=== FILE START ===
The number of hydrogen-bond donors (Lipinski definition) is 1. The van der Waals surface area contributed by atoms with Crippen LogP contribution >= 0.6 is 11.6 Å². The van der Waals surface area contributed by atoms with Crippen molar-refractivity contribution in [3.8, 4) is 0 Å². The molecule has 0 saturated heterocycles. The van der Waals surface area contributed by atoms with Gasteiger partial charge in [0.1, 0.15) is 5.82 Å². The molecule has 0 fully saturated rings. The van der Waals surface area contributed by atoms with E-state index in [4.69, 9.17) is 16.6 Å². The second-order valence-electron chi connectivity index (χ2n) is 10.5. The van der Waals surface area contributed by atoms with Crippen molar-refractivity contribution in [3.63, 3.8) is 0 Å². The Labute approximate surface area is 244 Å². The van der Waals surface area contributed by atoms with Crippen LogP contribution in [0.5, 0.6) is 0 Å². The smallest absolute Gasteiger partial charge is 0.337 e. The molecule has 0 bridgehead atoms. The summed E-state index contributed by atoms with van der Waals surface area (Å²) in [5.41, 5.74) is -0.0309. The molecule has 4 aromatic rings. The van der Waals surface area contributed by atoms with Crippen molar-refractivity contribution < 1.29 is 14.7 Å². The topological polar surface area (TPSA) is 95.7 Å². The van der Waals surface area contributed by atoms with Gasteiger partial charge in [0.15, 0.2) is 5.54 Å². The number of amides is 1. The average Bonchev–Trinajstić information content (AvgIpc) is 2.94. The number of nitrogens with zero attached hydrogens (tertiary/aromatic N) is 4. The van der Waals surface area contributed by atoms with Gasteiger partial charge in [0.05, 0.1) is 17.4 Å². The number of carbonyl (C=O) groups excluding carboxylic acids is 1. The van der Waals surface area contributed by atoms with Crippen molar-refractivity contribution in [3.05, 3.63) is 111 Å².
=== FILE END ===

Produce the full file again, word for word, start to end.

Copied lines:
The number of hydrogen-bond donors (Lipinski definition) is 1. The van der Waals surface area contributed by atoms with Crippen LogP contribution >= 0.6 is 11.6 Å². The van der Waals surface area contributed by atoms with Crippen molar-refractivity contribution in [3.8, 4) is 0 Å². The molecule has 0 saturated heterocycles. The van der Waals surface area contributed by atoms with Gasteiger partial charge in [0.1, 0.15) is 5.82 Å². The molecule has 0 fully saturated rings. The van der Waals surface area contributed by atoms with E-state index in [4.69, 9.17) is 16.6 Å². The second-order valence-electron chi connectivity index (χ2n) is 10.5. The van der Waals surface area contributed by atoms with Crippen molar-refractivity contribution in [3.63, 3.8) is 0 Å². The Labute approximate surface area is 244 Å². The van der Waals surface area contributed by atoms with Crippen LogP contribution in [0.5, 0.6) is 0 Å². The smallest absolute Gasteiger partial charge is 0.337 e. The molecule has 0 bridgehead atoms. The summed E-state index contributed by atoms with van der Waals surface area (Å²) in [5.41, 5.74) is -0.0309. The molecule has 4 aromatic rings. The van der Waals surface area contributed by atoms with Crippen molar-refractivity contribution < 1.29 is 14.7 Å². The topological polar surface area (TPSA) is 95.7 Å². The van der Waals surface area contributed by atoms with Gasteiger partial charge in [0.15, 0.2) is 5.54 Å². The number of amides is 1. The average Bonchev–Trinajstić information content (AvgIpc) is 2.94. The number of nitrogens with zero attached hydrogens (tertiary/aromatic N) is 4. The van der Waals surface area contributed by atoms with Gasteiger partial charge in [0.05, 0.1) is 17.4 Å². The number of carbonyl (C=O) groups excluding carboxylic acids is 1. The van der Waals surface area contributed by atoms with Crippen molar-refractivity contribution in [3.05, 3.63) is 111 Å².